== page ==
Clinical Trials

Several clinical trials have investigated the role of tea and tea polyphenols in cancer prevention (58–66). However, few trials have examined the effects of tea or tea polyphenols on cancer incidence or mortality.

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Two randomized trials evaluated the effects of tea extracts on premalignant oral lesions (58, 59). One of the trials was a double-blind interventional trial involving 59 people with leukoplakia, which is a putative precursor lesion for oral cancer (58). The trial’s participants were randomly assigned to receive either 3 grams of a mixed tea product, given both orally and topically, or a placebo. After 6 months, 38 percent of the participants in the treatment group had partial regression of their oral lesions compared with 10 percent of the participants in the placebo group. In addition, fewer participants in the treatment group than in the placebo group had an increase in lesion size (3 percent in the treatment group versus 7 percent in the placebo group). Furthermore, mucosal cell proliferation decreased in the treatment group, suggesting a possible protective effect of tea on the development of oral cancer. In contrast, in the second trial, 39 people with high-risk premalignant oral lesions were randomly assigned to receive one of three doses of a green tea extract—500 mg per square meter of body surface area (mg/m2), 750 mg/m2, or 1000 mg/m2—or a placebo three times daily for 12 weeks (59). At the end of the trial, no differences in lesion responses or histology were found between the groups.

Two other randomized trials examined the effects of tea on urine levels of 8-hydroxydeoxyguanosine (8-OHdG), a biomarker of oxidative DNA damage that may be a predictor of increased cancer risk. Urinary 8-OHdG levels are higher in individuals with lung cancer than in control subjects, and human breast, lung, liver, kidney, brain, stomach, and ovarian tumor tissue has a higher content of 8-OHdG than adjacent nontumor tissue (60). In one trial, 133 adult heavy smokers were randomly assigned to drink 4 cups of one of the following beverages each day for 4 months: decaffeinated green tea, decaffeinated black tea, or water (60). Among those who drank green tea, there was a statistically significant 31 percent decrease in urinary levels of 8-OHdG; in the black tea group, there was no change in urinary 8-OHdG levels (60). In the second trial, 124 individuals at increased risk of liver cancer due to hepatitis B virus infection and aflatoxin exposure took a placebo or 500 mg or 1000 mg of a green tea polyphenol supplement daily (61). The two supplement doses were reported to be equivalent to 2 or 4 cups, respectively, of green tea infusions. No other tea or tea products were consumed. Compared with those in the placebo group, individuals who took the green tea supplement at either dose for 3 months had substantially lower urinary 8-OHdG levels (61). Although these trials indicate that green tea polyphenols from tea or supplements can reduce urinary 8-OHdG levels, it is unclear if reduced 8-OHdG levels are associated with reduced cancer risk.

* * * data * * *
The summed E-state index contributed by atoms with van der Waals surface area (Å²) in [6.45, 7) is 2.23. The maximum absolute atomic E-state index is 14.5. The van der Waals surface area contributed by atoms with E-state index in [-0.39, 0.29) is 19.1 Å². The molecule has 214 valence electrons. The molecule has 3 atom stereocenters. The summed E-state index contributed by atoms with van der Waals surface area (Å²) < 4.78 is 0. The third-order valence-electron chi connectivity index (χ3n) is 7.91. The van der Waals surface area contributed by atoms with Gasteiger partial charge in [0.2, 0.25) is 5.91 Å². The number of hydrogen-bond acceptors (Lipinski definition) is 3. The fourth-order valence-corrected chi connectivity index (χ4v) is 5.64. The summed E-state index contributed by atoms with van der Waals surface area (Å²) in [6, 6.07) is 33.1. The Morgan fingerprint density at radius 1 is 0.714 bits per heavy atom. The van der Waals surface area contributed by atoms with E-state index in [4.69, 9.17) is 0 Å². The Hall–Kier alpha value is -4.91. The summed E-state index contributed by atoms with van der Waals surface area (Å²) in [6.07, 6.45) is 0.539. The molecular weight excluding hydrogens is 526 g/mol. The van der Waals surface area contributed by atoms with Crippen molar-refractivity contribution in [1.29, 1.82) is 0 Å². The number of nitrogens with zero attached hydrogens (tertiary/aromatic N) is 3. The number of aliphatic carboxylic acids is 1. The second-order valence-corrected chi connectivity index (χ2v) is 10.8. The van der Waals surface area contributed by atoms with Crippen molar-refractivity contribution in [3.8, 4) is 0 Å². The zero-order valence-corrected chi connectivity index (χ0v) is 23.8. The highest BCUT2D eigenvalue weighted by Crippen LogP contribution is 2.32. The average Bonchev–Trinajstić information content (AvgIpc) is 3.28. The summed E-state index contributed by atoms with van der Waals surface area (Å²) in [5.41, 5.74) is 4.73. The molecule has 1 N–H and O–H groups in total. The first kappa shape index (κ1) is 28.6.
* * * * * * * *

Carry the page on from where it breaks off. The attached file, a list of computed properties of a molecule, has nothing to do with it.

Additional trials have investigated whether green tea catechins or green tea extracts alter prostate cancer risk. In a double-blind, placebo-controlled study, 60 men took 200 mg of green tea catechin or a placebo three times daily for 1 year (62). These men had high-grade prostatic intraepithelial neoplasia, which is thought to be a precursor of prostate cancer. After 1 year, fewer prostate cancers were detected in the green tea catechin group (1 cancer in 30 men) compared with the placebo group (9 cancers in 30 men) (62). Two other clinical trials, both uncontrolled studies, investigated the use of green tea extracts to reduce prostate-specific antigen levels in men with prostate cancer and found no evidence of such a reduction (63, 64).

Another trial examined the effect of tea polyphenols on serum pepsinogen levels in 163 individuals with high serum pepsinogen levels (65). Serum pepsinogen is a biomarker of gastric atrophy and an indicator of increased risk for stomach cancer. The participants in this trial were given either one or six 100-mg capsules of tea polyphenols daily for 1 year. Each capsule was the equivalent of about 1.7 cups of tea. After 1 year, no decrease in serum pepsinogen levels was observed in either treatment group (65).

In yet another trial, a possible role for green tea supplements in treating precancerous lesions of the esophagus was investigated (66). In the trial, 200 Chinese participants with such lesions were treated with 5 mg of a decaffeinated green tea extract daily or a placebo. After 12 months, lesion histopathology was scored as improved, unchanged, or deteriorated. The trial found no difference between the treatment and placebo groups with regard to changes in the esophageal lesions or in abnormal cell proliferation (66).